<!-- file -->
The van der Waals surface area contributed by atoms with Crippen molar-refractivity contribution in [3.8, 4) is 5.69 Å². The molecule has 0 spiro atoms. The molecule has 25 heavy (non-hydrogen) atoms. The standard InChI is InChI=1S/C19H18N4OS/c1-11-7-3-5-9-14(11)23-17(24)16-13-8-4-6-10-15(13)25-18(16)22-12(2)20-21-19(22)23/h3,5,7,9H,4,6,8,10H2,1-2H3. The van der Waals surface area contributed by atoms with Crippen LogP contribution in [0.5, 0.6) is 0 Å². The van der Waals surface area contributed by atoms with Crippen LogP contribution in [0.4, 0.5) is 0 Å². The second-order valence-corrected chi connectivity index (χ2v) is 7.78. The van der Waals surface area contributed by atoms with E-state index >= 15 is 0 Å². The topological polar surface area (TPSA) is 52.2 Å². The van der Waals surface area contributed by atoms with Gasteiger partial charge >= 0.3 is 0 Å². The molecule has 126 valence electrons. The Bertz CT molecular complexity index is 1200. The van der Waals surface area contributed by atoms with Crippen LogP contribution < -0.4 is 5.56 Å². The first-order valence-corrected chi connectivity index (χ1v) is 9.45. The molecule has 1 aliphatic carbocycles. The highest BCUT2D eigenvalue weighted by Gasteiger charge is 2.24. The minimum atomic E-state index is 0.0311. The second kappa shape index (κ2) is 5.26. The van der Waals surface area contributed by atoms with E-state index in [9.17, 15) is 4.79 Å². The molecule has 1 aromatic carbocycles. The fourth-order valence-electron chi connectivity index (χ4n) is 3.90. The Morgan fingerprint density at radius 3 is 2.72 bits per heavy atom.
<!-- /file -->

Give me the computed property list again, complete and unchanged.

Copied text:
The van der Waals surface area contributed by atoms with Crippen molar-refractivity contribution in [3.8, 4) is 5.69 Å². The molecule has 0 spiro atoms. The molecule has 25 heavy (non-hydrogen) atoms. The standard InChI is InChI=1S/C19H18N4OS/c1-11-7-3-5-9-14(11)23-17(24)16-13-8-4-6-10-15(13)25-18(16)22-12(2)20-21-19(22)23/h3,5,7,9H,4,6,8,10H2,1-2H3. The van der Waals surface area contributed by atoms with Crippen LogP contribution in [0.5, 0.6) is 0 Å². The van der Waals surface area contributed by atoms with Crippen LogP contribution in [0.4, 0.5) is 0 Å². The second-order valence-corrected chi connectivity index (χ2v) is 7.78. The van der Waals surface area contributed by atoms with E-state index >= 15 is 0 Å². The topological polar surface area (TPSA) is 52.2 Å². The van der Waals surface area contributed by atoms with Gasteiger partial charge >= 0.3 is 0 Å². The molecule has 126 valence electrons. The Bertz CT molecular complexity index is 1200. The van der Waals surface area contributed by atoms with Crippen LogP contribution < -0.4 is 5.56 Å². The first-order valence-corrected chi connectivity index (χ1v) is 9.45. The molecule has 1 aliphatic carbocycles. The highest BCUT2D eigenvalue weighted by Gasteiger charge is 2.24. The minimum atomic E-state index is 0.0311. The second kappa shape index (κ2) is 5.26. The van der Waals surface area contributed by atoms with E-state index in [9.17, 15) is 4.79 Å². The molecule has 1 aromatic carbocycles. The fourth-order valence-electron chi connectivity index (χ4n) is 3.90. The Morgan fingerprint density at radius 3 is 2.72 bits per heavy atom.